The door signal cut through his thoughts, echoing around the office. Han’s sad smile vanished, replaced by a nervous frown. Byriam spun round, her mouth open and her eyes wide, while Kiewan ran to her, nestling up against her leg.
“What is it?”
Han shook his head, motioning for her to stay where she was. He turned and keyed in the code, trying to calm his beating heart. When the door swished open, he stepped out, turning back to lock it. He caught Byriam’s eye and smiled reassuringly. Probably nothing.
The last thing he saw before the door closed was the worried look on her face as she shook her head.
Once the door closed, he allowed the smile to fade. Who the hell could it be? He felt a sudden surge of adrenaline – could it be Ly’ana? After all this time?
He hurried over to her small desk and keyed on the holocam set up in the corridor outside. It wasn’t her. Instead, a troop of stormtroopers, led by a tall man in the dark grey uniform of the Imperial Navy, stood outside.
He bit back a curse. Hesitating, he wondered whether he could get Byriam and Kiewan out before they broke in. He took a step back towards his office when the officer looked straight into the camera.
“Prince Solo?” The man’s voice echoed through the speakers. “We know you are in there. The security grid picked up your arrival and alerted us. Please open the door.”
If they knew he was inside, they would not wait long before they pulled out their blasters. He didn’t want either Byriam or Kiewan stuck in the middle of a firefight.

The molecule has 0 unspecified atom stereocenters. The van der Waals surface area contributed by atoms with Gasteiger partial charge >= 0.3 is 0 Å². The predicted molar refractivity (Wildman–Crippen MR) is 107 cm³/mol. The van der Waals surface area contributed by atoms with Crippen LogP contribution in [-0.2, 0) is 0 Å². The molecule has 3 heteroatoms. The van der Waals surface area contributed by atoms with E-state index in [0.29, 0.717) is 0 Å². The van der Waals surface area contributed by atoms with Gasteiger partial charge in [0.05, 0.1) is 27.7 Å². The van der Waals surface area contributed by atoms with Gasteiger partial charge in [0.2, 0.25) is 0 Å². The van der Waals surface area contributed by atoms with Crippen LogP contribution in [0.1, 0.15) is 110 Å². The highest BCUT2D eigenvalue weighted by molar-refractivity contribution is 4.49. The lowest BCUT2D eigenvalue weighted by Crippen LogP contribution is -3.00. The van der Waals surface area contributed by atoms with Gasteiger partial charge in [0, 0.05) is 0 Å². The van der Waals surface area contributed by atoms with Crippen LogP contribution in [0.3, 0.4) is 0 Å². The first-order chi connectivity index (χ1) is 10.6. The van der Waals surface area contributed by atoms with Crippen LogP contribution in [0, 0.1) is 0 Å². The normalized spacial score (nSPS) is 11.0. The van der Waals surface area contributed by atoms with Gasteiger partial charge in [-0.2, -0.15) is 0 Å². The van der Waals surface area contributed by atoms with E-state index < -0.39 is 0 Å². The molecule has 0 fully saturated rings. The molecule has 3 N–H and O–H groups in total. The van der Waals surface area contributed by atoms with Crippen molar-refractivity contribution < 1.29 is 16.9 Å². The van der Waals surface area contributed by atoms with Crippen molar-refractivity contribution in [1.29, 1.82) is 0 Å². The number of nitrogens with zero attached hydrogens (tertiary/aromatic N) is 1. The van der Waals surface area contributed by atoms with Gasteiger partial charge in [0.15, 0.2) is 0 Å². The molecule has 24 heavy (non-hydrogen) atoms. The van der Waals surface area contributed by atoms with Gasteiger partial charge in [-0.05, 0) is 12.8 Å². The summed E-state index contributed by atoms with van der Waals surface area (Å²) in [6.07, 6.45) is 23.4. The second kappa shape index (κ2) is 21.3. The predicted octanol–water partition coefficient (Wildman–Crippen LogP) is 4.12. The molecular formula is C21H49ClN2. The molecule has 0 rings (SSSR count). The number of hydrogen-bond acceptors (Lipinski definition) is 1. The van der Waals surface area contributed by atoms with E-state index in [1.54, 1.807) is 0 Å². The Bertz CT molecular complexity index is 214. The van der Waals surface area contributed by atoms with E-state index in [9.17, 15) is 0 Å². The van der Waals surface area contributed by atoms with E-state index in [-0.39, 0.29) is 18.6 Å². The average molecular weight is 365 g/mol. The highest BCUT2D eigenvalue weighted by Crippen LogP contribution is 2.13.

Walking over to the door, he keyed in the code and allowed it to slide open, revealing the gleaming white armour of the stormtroopers and the drab uniform of the officer. Like every other imperial officer Han had seen on the planet, the man looked like Tarkin – thin, tall and cadaverous. The Tarkin look. This one, though, took it to a new level. He could have been Tarkin’s clone.
The man peered down his nose at Han, sniffing as he studied the outfit Han had begun wearing to ‘blend in’ in the lower levels – a stained greyish shirt, a similarly stained neo-leather jacket and dark blue military-style trousers with a Corellian bloodstripe. He had ordered the outfit custom made just before he left Corellia and it had come in handy during his time on Imperial Centre.
“Lieutenant. Lieutenant Kirtan Loor.”
Han forced a thin smile, trying to convey much more confidence than he felt. “Well, lieutenant
, perhaps you would like to explain to me why you are standing outside a sovereign embassy with a squad of stormtroopers at your heels.”
“Corellia is no longer a sovereign state, Prince
“So the holonews says. I’m still waiting for confirmation myself.”
“Funny, I didn’t know that you could get messages from Corellia down in the Lower Levels.”